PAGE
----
Positioning Theoretical Perspective in Academic Writing: Teaching Culture Theory in International Business Studies in the Context of Industry 4.0

Positioning Theoretical Perspective in Academic Writing: Teaching Culture Theory in International Business Studies in the Context of Industry 4.0

Cheryl Marie Cordeiro (University of Gothenburg, Sweden)
DOI: 10.4018/978-1-5225-3468-6.ch014

Abstract

A main challenge for academic writing for students at master thesis level is to find the right perspective from which to launch the argument of the thesis. In the context of international business (IB) studies, the eclectic theoretical paradigm of the field offers students myriad frameworks from which to frame their research questions. The purpose of this chapter is to illustrate how perspective in academic writing can be taught and learnt in a systematic manner. Taking the example of the teaching of culture theory in international business (IB) studies, this chapter illustrates how the deictic or “pointer” function of the pronoun system in language can be used to help perspective research position and research design.
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Introduction

Paradigm Shift Towards Systems Thinking in Pedagogy

Our young are our future. The skills taught to them today are what will carry them through for the management of the society and living of tomorrow. What is different today than just about thirty years ago is the increased complexity in society and living, much to the development of new technologies.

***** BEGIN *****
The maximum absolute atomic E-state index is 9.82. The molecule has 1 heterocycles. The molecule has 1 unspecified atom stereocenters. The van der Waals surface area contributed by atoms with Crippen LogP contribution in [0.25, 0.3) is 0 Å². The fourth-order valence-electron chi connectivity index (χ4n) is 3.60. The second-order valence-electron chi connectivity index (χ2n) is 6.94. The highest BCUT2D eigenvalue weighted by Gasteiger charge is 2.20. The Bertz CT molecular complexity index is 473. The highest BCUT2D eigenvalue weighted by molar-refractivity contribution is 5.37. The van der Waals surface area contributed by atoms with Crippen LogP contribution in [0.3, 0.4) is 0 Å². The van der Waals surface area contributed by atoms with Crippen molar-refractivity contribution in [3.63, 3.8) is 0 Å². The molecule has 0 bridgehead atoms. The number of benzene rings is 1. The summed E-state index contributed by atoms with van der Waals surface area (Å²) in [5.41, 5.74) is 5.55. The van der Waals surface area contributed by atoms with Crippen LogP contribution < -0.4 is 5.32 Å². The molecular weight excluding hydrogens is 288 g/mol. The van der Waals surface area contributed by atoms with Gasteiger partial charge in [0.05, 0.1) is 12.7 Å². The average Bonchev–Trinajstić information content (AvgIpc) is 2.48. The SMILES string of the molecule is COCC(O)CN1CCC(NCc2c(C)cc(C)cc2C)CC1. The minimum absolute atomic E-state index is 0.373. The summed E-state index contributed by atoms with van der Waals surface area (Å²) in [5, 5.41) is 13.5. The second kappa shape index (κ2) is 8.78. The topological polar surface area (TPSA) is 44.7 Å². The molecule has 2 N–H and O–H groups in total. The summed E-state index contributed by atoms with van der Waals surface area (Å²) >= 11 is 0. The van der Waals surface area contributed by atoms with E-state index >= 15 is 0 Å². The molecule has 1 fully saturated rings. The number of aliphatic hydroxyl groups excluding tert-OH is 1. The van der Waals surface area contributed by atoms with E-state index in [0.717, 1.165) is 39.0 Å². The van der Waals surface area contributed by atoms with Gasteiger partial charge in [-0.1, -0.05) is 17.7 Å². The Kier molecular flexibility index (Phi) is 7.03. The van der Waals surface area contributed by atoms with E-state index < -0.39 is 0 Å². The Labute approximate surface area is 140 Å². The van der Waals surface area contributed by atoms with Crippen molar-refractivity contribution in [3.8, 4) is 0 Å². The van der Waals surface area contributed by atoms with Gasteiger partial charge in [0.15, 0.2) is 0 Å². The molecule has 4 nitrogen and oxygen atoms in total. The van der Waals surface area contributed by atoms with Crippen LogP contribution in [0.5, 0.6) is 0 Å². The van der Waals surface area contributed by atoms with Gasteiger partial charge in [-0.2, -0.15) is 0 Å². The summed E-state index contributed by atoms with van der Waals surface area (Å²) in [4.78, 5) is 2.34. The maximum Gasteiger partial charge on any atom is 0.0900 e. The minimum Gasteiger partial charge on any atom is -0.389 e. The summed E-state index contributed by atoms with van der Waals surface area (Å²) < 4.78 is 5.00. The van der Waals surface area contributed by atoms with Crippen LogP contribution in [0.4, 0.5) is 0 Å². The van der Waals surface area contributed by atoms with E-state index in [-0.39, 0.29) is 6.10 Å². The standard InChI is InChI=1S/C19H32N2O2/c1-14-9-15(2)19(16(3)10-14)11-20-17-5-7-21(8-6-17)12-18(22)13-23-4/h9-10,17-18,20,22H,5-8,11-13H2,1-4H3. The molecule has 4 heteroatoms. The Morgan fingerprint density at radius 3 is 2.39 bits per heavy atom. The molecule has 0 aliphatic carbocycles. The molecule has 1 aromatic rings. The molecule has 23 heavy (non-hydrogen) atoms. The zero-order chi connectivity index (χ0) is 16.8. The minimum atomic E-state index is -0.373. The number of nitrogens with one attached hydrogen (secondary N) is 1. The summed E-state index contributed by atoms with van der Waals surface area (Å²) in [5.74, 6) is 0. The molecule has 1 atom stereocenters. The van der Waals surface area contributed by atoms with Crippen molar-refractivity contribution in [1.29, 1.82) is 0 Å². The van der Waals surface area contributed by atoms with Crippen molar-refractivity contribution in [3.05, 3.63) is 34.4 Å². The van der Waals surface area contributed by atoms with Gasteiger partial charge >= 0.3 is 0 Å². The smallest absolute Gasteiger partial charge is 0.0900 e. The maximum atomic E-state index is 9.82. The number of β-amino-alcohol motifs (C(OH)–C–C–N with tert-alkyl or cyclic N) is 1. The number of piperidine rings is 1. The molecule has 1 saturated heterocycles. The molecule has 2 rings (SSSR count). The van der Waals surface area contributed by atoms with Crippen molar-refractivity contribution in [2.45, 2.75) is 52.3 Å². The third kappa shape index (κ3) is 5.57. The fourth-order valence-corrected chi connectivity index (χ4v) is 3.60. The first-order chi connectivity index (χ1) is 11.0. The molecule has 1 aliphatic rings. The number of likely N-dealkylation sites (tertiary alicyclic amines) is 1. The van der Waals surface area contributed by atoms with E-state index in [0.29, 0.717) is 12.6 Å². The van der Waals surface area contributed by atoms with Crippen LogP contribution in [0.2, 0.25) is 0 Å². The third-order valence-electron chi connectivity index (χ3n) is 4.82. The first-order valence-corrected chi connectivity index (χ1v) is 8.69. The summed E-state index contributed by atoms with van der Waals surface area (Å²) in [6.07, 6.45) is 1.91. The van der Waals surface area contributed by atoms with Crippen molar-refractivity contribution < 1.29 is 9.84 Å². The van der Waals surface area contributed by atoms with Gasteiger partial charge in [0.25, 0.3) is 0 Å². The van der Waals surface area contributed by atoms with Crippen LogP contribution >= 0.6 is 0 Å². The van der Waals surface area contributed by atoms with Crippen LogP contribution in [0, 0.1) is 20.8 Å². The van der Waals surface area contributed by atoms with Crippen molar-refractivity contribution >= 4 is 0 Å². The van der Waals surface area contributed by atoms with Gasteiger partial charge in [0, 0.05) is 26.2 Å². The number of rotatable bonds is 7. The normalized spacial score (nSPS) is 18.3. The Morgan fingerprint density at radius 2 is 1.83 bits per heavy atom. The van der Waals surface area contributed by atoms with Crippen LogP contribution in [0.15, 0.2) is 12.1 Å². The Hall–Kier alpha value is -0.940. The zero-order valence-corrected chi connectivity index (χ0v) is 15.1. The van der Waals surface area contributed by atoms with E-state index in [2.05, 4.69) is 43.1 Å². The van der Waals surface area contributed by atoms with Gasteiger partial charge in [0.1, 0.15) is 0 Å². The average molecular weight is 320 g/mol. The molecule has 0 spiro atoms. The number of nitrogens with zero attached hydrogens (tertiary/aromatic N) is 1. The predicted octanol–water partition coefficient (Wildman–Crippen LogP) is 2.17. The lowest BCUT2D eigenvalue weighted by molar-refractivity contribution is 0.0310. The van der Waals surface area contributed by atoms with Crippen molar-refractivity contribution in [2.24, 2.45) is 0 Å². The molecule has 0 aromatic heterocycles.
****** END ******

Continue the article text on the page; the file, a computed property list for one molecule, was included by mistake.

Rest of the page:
Graduating master students of international business (IB) studies face the challenge of entering a world of interconnectivity and complexity in the era of Industry 4.0 (i4.0). The twin learning goals for students of IB are theoretical understanding and application of theory in practice. As part of their higher education programme, master level students often find themselves doing internships in large multinational enterprises (MNEs) before graduating whilst completing their thesis work. This internship period is part of their building of their social network and capital. The time spent at MNE not only allows for them to make industry contacts but to collect data for their thesis research and writing. In the era of i4.0, network and flows seem to be key concepts (Capra, 2015) not just in digital infrastructure but in the social circles, and understanding different perspectives becomes crucial.

Advances in the physical and social sciences made in the past thirty years have contributed towards an increased interest from scholars and practitioners towards the study of complex systems in the form of interrelated networks. Students who graduate from higher education learning at universities and who enter the global labour talent pool either as entrepreneurs or as employees in a company face a reality and work environment that is today far more technologically interconnected and complex than previous decades. Driving innovation and progress in organisations and in society will depend increasingly upon implementing processes based on an understanding of ecology and a systems perspective of management, organization and living. Keeping pace with this evolution of interconnectedness were ideas set forth by organismic biologists during the first half of the twentieth century. From an object-oriented perspective, scholars began to think in terms of processes, connectedness, relationships, patterns and context (Capra, 2015; Capra & Luisi, 2014). The move towards a holistic understanding of systems from the academic circles within the physical and social science has also led to current interest in the pedagogical formulation of integrated frameworks of theory and methods to be applied in various fields that fall broadly under the management of organizations and of society, from corporate strategy formulation to national / regional policy making (Theisens, Hooge & Waslander, 2016; Jacobson & Wilensky, 2006; Bar-Yam, 1997).

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